Glass Mapper is hands down the best ORM available for Sitecore Development.  I have been using it for five years and love it.  It helps you map Sitecore templates and fields to .NET classes, objects and properties.

I recently decided to upgrade to v4.3 from v4.0.1.8.  Upgrading from v3 to v4 was a little bit hairy, but upgrading to v4.3 was pretty easy.

Update from Nuget

First, I loaded the new version of Glass Mapper from Nuget.  I opened the Package Manager Console and ran:

Install-Package Glass.Mapper.Sc -Version 4.3.4.197

Installing the Nuget package wipes out App_Start/GlassMapperScCustom.cs class, so I needed to re-add my custom data mappers. My GlassMapperScCustom class looked like this after I was done.

#region GlassMapperScCustom generated code
using Glass.Mapper.Configuration;
using Glass.Mapper.IoC;
using Glass.Mapper.Maps;
using Glass.Mapper.Sc.IoC;
using IDependencyResolver = Glass.Mapper.Sc.IoC.IDependencyResolver;
using Glass.Mapper.Configuration.Attributes;
using SomeProject.CustomDataHandler;

namespace SomeProject.App_Start
{
    public static  class GlassMapperScCustom
    {
        public static IDependencyResolver CreateResolver()
        {
           var config = new Glass.Mapper.Sc.Config();

	   var dependencyResolver = new DependencyResolver(config);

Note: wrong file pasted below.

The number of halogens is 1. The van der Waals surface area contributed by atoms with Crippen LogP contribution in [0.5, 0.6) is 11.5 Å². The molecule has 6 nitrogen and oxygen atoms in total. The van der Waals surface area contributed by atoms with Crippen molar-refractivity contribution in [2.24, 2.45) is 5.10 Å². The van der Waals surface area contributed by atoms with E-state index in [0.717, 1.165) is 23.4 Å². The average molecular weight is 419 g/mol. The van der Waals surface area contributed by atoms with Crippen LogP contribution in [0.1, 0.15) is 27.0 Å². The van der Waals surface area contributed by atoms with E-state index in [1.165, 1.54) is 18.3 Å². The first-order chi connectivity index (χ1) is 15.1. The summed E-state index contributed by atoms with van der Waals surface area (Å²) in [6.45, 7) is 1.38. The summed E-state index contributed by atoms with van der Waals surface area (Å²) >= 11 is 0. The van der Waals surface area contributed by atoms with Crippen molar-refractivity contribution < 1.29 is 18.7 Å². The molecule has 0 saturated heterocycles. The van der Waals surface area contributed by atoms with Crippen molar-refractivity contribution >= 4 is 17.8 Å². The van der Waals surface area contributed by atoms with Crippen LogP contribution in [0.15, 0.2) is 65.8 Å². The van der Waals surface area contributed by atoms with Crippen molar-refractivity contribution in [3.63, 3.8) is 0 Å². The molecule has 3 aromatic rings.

// add any changes to the standard resolver here

           dependencyResolver.DataMapperFactory.Insert(0, () => new LinkListDataHandler());
           dependencyResolver.DataMapperFactory.Insert(0, () => new CustomInternalLinkDataHandler());

           return dependencyResolver;
        }

        public static IConfigurationLoader[] GlassLoaders()
        {
           var attributes = new AttributeConfigurationLoader("SomeProject");
           return new IConfigurationLoader[] { attributes };
        }
    
        public static void PostLoad()
        {
           var dbs = Sitecore.Configuration.Factory.GetDatabases();
           foreach (var db in dbs)
           {
               var provider = db.GetDataProviders().FirstOrDefault(x => x is GlassDataProvider) as GlassDataProvider;
               if (provider != null)
               {
                   using (new SecurityDisabler())
                   {
                       provider.Initialise(db);
                   }
               }
           }
        }
        public static void AddMaps(IConfigFactory< IGlassMap >  mapsConfigFactory)
        {
        }
    }
}
#endregion

Ambiguous Reference

I re-built my solution and ran into some compiler errors.

ambiguous reference error

Easy problem to resolve: a simple conflict between a Glass abstraction of the Sitecore Diagnostics log and the Sitecore Diagnostics log.  I considered removing the references to Sitecore.Diagnostics and using the Glass method, but the Glass.Mapper.Sc.Log class requires an instance to be used.  So, I simply globally changed my Log references in code to Sitecore.Diagnostics.Log.

Model Depth Check

The solution now compiled successfully.  When I tested the application, I encountered:

Server Error in ‘/’ Application.

Model too deep. Potential lazy loading loop. Type requested: SomeProject.Models.IGlassBase SomeProject.Models.IGlassBase
SomeProject.Models.IGlassBase
SomeProject.Models.IGlassBase
SomeProject.Models.IGlassBase
SomeProject.Models.IGlassBase
SomeProject.Models.IGlassBase
SomeProject.Models.Pages.HomePage
SomeProject.Models.Parts.DesktopMenu